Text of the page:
Memory Care FAQ
- What is dementia, and how does it affect my loved one’s care?
- What causes dementia? Is there a difference between dementia and Alzheimer’s Disease?
- Why does dementia care require positive communication?
- Should I feel guilty about lying to my loved one with dementia?
- What can I do when my loved one says things that are not true?
- What is the reasoning behind offering dolls and stuffed toys to individuals with dementia?
- When is the best time to visit my loved one in dementia care?
- What can I do to alleviate the discomfort I feel when I visit?
- What’s the best way to say goodbye at the end of my visit?
- Is it still worth visiting if my loved one doesn’t speak?
- Should I stop visiting if my loved one doesn’t recognize me?
- What do I do if my loved one’s things keep going missing?
- Where can I go to gather more information about dementia?
What is dementia, and how does it affect my loved one’s care?
Dementia is not a single disease, but rather a wider term that refers to a group of symptoms severe enough to cause daily difficulties. Memory, reasoning, mobility, judgment, ability to toilet and feed oneself, and lack of knowledge of time are all indicators of dementia. Dementia can be caused by more than 100 distinct factors.
What causes dementia? Is there a difference between dementia and Alzheimer’s Disease?
Alzheimer’s disease, Lewy Bodies illnesses, Vascular dementia, and Frontotemporal Lobar dementia are the most frequent causes of dementia. However, dementia itself can be caused by a variety of factors.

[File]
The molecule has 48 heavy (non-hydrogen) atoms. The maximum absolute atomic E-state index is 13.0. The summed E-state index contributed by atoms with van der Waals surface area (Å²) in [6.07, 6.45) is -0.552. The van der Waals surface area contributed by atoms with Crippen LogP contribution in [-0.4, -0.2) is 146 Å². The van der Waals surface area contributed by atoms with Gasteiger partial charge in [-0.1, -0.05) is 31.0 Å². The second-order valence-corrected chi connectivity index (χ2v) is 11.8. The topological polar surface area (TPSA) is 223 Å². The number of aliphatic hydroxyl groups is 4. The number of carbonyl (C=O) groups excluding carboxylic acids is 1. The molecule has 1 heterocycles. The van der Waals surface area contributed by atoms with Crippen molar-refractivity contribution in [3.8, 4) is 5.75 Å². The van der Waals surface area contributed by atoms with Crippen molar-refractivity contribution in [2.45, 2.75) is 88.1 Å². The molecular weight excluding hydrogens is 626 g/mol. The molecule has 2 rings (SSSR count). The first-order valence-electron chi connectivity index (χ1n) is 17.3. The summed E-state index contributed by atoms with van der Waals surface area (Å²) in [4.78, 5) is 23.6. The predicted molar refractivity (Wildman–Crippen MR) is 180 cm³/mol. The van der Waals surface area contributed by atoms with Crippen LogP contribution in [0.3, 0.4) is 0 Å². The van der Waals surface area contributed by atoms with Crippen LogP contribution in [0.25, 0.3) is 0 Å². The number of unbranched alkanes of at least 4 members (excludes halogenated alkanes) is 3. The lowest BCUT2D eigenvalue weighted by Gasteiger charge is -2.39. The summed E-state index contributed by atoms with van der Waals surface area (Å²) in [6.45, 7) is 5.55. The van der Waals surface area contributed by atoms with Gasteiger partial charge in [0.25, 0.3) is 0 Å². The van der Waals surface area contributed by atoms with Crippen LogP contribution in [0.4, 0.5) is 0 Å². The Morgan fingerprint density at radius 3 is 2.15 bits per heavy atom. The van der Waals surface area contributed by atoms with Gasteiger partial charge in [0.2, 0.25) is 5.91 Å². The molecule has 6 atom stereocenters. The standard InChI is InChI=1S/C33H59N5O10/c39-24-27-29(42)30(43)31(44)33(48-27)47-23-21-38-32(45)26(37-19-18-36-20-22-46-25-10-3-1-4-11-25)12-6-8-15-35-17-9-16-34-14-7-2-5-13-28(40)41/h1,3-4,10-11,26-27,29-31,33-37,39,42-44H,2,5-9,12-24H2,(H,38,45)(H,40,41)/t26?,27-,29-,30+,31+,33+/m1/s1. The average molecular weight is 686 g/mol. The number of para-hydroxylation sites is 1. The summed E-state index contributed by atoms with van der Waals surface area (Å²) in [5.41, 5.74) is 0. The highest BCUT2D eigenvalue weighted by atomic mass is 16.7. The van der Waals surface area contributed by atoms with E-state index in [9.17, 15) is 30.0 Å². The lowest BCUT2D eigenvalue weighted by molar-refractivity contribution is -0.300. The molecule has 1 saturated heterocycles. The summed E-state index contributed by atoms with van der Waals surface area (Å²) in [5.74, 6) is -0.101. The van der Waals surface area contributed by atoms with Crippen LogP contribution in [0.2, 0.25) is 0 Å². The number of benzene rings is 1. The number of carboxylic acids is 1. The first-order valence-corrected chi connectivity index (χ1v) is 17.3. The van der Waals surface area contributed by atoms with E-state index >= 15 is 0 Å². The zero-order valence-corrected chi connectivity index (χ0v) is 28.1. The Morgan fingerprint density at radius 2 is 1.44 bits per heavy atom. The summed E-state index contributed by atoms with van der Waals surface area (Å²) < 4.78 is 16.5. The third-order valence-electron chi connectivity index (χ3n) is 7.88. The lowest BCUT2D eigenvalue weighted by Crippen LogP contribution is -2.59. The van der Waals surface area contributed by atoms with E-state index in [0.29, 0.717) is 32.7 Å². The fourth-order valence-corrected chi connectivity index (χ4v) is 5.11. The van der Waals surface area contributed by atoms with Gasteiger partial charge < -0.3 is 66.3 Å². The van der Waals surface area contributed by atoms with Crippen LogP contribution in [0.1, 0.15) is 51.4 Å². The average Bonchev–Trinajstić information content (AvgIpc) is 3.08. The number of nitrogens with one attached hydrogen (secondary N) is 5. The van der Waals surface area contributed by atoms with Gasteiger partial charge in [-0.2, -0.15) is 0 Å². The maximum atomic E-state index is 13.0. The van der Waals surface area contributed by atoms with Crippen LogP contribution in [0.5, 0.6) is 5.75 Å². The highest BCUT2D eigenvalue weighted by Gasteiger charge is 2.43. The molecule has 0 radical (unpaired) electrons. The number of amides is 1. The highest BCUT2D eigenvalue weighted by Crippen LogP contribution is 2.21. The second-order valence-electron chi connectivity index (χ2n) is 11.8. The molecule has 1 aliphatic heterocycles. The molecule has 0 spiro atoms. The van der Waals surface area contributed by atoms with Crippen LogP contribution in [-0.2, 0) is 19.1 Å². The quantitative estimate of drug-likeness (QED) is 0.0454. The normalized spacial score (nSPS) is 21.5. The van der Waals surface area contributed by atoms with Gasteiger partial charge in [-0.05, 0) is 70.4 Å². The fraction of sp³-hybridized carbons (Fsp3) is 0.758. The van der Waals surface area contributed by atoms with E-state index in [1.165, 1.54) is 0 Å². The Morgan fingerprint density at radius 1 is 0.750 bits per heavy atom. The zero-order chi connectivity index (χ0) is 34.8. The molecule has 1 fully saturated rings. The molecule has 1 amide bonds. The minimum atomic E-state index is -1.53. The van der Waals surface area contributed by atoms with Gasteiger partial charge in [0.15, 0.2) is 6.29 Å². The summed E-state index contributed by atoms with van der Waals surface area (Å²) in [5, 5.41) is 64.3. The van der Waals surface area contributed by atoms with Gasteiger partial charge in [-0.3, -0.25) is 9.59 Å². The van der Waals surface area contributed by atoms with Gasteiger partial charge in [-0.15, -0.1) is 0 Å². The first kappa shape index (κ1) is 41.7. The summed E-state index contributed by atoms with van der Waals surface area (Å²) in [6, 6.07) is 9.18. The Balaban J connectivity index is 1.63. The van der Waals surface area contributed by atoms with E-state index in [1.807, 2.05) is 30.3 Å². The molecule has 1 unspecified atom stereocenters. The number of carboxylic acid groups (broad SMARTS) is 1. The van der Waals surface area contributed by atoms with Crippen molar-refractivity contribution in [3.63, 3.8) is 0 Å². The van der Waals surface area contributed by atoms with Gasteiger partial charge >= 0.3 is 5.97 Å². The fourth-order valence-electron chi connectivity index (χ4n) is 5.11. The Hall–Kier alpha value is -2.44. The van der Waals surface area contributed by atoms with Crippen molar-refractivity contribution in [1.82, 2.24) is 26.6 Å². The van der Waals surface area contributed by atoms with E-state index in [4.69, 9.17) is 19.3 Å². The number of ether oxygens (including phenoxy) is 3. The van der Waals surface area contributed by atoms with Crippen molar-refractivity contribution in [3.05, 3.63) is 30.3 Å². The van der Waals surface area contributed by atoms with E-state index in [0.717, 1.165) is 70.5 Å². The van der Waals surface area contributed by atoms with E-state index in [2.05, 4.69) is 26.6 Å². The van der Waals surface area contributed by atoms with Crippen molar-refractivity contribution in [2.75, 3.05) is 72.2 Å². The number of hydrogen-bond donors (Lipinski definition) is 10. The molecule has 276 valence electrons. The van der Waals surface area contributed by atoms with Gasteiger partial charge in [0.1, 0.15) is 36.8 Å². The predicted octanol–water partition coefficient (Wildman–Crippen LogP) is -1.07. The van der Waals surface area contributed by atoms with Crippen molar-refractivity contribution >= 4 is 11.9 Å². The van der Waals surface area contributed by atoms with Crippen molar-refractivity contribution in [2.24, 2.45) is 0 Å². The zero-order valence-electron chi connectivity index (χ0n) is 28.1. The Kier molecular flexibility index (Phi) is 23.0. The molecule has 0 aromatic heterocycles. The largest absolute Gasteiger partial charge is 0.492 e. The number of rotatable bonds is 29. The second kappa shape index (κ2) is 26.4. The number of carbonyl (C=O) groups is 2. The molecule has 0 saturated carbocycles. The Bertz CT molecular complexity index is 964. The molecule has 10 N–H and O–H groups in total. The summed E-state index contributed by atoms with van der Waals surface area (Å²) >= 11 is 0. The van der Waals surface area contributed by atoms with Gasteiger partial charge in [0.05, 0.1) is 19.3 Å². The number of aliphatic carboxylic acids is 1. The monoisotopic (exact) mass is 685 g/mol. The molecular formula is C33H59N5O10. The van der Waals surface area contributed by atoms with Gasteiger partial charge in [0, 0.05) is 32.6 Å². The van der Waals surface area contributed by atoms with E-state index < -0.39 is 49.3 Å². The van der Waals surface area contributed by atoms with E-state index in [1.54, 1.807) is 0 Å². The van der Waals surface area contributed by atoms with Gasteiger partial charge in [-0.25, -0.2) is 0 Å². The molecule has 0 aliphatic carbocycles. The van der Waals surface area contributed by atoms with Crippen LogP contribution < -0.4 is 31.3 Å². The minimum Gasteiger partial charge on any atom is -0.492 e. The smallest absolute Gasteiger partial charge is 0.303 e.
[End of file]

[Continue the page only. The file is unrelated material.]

Why does dementia care require positive communication?
Positive communication can drastically transform how you engage with a dementia-affected loved one. It can make a world of difference in keeping a pleasant, good relationship despite the disease’s progression.
Should I feel guilty about lying to my loved one with dementia?
The most beneficial thing you can do for yourself is eliminating the word “lying” from your vocabulary. Instead, adopt a new term: Embracing Their Reality. This means that we agree with and believe what our loved ones tell us, even if we know that story is false.
Although it may appear that you are lying, keep in mind that a person with dementia does not necessarily live in the same reality as you or me, so what is true for them must also be true for us. Trying to “correct” someone with dementia by arguing with them does not work.
What can I do when my loved one says things that are not true?
When speaking with a loved one, the most important thing you can do is avoid arguing with them. Even if you think you’re “helping” by explaining things to your loved one, he or she will likely not comprehend and become even more irritated as a result.
What is the reasoning behind offering dolls and stuffed toys to individuals with dementia?
Many patients with dementia believe that toys and baby dolls that appear life-like are real. As a result, many people with dementia find that spending time with a doll or stuffed animal provides them with positive energy. Unless the person with dementia does not believe it is real, we always consider the doll or stuffed animal to be real.
When is the best time to visit my loved one in dementia care?